Over the course of a hot summer day in Los Angeles, the lives of 25 young Angelenos intersect. A skating guitarist, a tagger, two wannabe rappers, an exasperated fast-food worker, a limo driver — they all weave in and out of each other’s stories. Through poetry they express life, love, heartache, family, home, and fear. One of them just wants to find someplace that still serves good cheeseburgers. Carlos López Estrada’s exuberant free-verse second feature will hit theaters July 9.
- MEET THE ARTIST: Carlos López Estrada Talks “Summertime”
- FROM THE PREMIERE: “Summertime” Is a Free-Verse Love Letter to Los Angeles from 27 Young Poets
How It Ends
On the day an asteroid is scheduled to obliterate Earth, freewheeling Liza scores an invite to one last wild gathering before it all goes down. Making it to the party won’t be easy, though, after her car is unceremoniously stolen, and the clock is ticking on her plan to tie up loose ends with friends and family. With a little help from her whimsical younger self, Liza embarks on a journey by foot across Los Angeles as she seeks to make peace with her regrets — and find the right company for those last few hours. Zoe Lister-Jones and Daryl Wein’s freewheeling pre-apocalyptic comedy will arrive in theaters July 20.
Many know the name Alvin Ailey, but how many know the man? Ailey’s commitment to searching for truth in movement resulted in pioneering and enduring choreography that centers on African American experiences. Director Jamila Wignot’s resonant biography grants artful access to the elusive visionary who founded one of the world’s most renowned dance companies, the Alvin Ailey American Dance Theater. See it when it arrives in theaters July 23.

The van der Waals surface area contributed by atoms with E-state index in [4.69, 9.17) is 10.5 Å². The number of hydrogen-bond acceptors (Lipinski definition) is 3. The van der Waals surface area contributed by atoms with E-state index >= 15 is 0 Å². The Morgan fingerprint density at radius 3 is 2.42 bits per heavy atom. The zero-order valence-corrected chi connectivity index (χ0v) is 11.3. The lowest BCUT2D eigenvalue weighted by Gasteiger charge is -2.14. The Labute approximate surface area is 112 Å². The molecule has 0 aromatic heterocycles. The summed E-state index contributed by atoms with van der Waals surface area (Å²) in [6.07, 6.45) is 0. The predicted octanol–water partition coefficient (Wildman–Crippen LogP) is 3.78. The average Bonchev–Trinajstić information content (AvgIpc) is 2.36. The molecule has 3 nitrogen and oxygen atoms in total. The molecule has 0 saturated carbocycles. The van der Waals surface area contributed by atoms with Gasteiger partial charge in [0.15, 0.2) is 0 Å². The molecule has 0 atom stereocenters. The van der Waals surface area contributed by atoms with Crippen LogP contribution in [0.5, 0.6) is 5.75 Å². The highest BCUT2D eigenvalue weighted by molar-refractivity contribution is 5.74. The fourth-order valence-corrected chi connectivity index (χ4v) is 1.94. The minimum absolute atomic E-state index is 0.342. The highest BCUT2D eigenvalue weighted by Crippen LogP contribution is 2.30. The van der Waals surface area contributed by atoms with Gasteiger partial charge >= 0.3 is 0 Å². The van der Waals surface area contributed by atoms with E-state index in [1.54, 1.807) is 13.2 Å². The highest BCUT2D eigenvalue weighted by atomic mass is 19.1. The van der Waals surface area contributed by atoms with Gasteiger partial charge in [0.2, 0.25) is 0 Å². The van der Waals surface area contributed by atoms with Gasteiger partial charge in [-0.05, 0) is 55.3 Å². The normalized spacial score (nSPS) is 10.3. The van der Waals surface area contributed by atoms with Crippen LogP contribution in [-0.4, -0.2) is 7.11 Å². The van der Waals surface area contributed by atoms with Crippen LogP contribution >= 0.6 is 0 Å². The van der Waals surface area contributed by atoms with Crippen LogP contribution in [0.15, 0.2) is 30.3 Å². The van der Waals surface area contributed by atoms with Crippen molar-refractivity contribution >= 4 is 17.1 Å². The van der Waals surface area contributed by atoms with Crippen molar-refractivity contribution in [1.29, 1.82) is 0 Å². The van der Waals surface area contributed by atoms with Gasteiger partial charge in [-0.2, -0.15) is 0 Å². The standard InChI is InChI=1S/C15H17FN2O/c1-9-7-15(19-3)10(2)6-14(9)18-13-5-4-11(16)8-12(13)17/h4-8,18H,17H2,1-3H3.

The Evening Hour
After premiering his debut feature Here at the 2011 Sundance Film Festival, director Braden King returned to Park City in 2020 with The Evening Hour, a drama that delves into the opioid crisis in rural Appalachia. Based on the 2012 Carter Sickels novel of the same name, the project features a standout performance by Philip Ettinger as Cole, a young health aide at a nursing home who becomes uneasily embroiled in the local drug trade. See it in theaters beginning July 30.
What if being born is not the beginning but the goal? In a house distant from the reality we know, a reclusive man named Will interviews prospective candidates — personifications of human souls—for the privilege he once had: to be born. Five contenders emerge. During the course of nine days, Will tests each of them, but he can choose only one. The victor will be rewarded with a coveted opportunity to become a newborn in the real world, while the others will cease to exist. Edson Oda’s inventive debut feature, which won the Waldo Salt Screenwriting Award at the 2020 Sundance Film Festival, hits theaters July 30.
Kurdish filmmaker Hogir Hirori takes audiences inside Al-Hol, a Syrian prison that has been called the most dangerous prison camp in the Middle East. With just a mobile phone and a gun, Mahmud, Ziyad, and their group risk their lives trying to save Yazidi women and girls being held by ISIS as sabaya (abducted sex slaves). See it in theaters in NYC and L.A. beginning July 30; the film will expand nationwide on August 6.